I forget about how my alarm was set two hours earlier than normal, and for a while, the constant ringing is just a distant sound in my dreams, slowly blending into reality as I open my eyes. I hoist myself up on the bed, and wearily pick up the alarm on the table beside me. I sigh with the overriding temptation to slide back into my sheets and burrow myself in comforting darkness. The window in my room glows orange and purple, with a sun peaking above the bottom frame. It is five-thirty AM.
I sneak into the bathroom, trying to stay quiet as I turn the shower on.
I wouldn’t normally shower before an Athletics session, but we were all given a prior notice that most first-day activities would be less gruelling than normal, in order to give us the chance to get ourselves comfortable.
The time limit in the shower is seven minutes, as shown above, next to the shower controls. After undressing, I allow the water to fall on my skin, praying that it’s not too early for the water to be hot enough. The last time I showered with cold water was when the Division Council forgot to set the heating times in the morning. Though not exactly specified when water is heated, it normally tends to be before everybody wakes up.
Steam plasters the shower glass as I try my best to scrub clean before the remaining time runs out. Once you get to 0:00, the water just turns off. No other warning, no signal. If you’re halfway through hair conditioning, tough luck.
Halfway through eating my grain cereal alone at the dining table, I begin thinking about the war and where all the trainee soldiers are right now. I can imagine Hugo being shown around the H.D, settling into the soldier’s training grounds and dorms. It’s quite bittersweet, really; he’s getting a taste of high-quality living for a while. But any living could be taken away from him pretty soon. I just feel it in my heart that he’ll be fine. Even if our city is standing on its last legs, that doesn’t mean we’ll all burn under the opposition’s fire, no matter how far or close we are to them.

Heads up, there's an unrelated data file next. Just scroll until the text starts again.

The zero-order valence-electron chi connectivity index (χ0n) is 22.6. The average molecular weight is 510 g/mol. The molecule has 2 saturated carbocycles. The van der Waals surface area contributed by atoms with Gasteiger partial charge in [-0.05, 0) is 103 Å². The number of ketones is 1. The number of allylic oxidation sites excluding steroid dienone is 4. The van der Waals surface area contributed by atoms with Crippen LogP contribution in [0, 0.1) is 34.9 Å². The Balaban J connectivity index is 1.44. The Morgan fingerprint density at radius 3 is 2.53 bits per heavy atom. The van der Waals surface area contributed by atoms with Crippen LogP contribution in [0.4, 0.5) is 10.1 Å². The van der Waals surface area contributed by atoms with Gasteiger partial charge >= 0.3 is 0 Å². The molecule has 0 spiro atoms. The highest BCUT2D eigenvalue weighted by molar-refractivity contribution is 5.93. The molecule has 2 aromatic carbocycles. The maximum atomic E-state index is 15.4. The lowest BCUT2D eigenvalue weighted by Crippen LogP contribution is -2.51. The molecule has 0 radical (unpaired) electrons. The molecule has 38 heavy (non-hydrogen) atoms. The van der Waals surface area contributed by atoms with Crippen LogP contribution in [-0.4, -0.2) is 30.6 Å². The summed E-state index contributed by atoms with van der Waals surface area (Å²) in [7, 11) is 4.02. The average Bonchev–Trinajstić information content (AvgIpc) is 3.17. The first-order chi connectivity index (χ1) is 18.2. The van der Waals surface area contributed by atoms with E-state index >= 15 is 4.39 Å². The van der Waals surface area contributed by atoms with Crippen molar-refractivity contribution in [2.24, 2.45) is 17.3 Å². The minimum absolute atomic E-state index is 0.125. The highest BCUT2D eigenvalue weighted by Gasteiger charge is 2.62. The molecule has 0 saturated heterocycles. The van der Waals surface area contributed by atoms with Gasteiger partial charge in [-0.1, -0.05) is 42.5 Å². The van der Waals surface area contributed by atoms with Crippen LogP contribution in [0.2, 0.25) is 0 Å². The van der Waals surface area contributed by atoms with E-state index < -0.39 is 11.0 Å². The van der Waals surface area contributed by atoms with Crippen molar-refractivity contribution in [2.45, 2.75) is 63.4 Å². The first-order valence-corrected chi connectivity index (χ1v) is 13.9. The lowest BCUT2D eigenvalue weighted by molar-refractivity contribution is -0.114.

“Welcome to the Athletics Career Trials.” Our coach bellows in the main gymnasium of the Central Division’s Senior Seminary (CDSS). We stand aligned in all-white training kit, borrowed for the meantime as we trial out this potential career. A few lucky boys dot the crowd of students, but there are of course mainly girls in attendance today.
“An Athletics career is one of pure adrenaline and competition. You’ll spend days training for tournaments and games, possibly competing against players in the Higher Division. You’ll spend days teaching younger seminary students how to run well, win tennis games, excel in archery or possibly even blade fighting. This all depends on which part of Athletics you decide to focus on over the years.”
I’m already getting quite tired of all these speeches. I know that two weeks from now I’ll be sitting through a Law introduction, and subsequently with Arts – a subject which I want nothing to do with.
I notice Vera standing to my right, in the midst of our small impatient crowd, huddled closely as we listen to the coach’s speech. She stands with arms crossed and a poised posture. She looks more eager to begin training than most people in the gym. Seeing her closer, I can see that her skin is paler than mine, her hair longer and straighter, but her eyes are different; dark, slim, wide, and striking. There are not many citizens that hold her facial features; you can find a few dotted in the L.D., the Second Division and maybe only a handful in the Fourth. The Fourth Division is predominantly ‘white’ – a category that I wouldn’t even class myself to fit in fully. Though my mother has the conventional tone and features of that group, my father’s skin is much more golden, his hair is thicker and darker. I think one of the most fascinating things about this city is the diversity of the population. People look so different; skin colours contrast, hair textures differ, physical features vary greatly.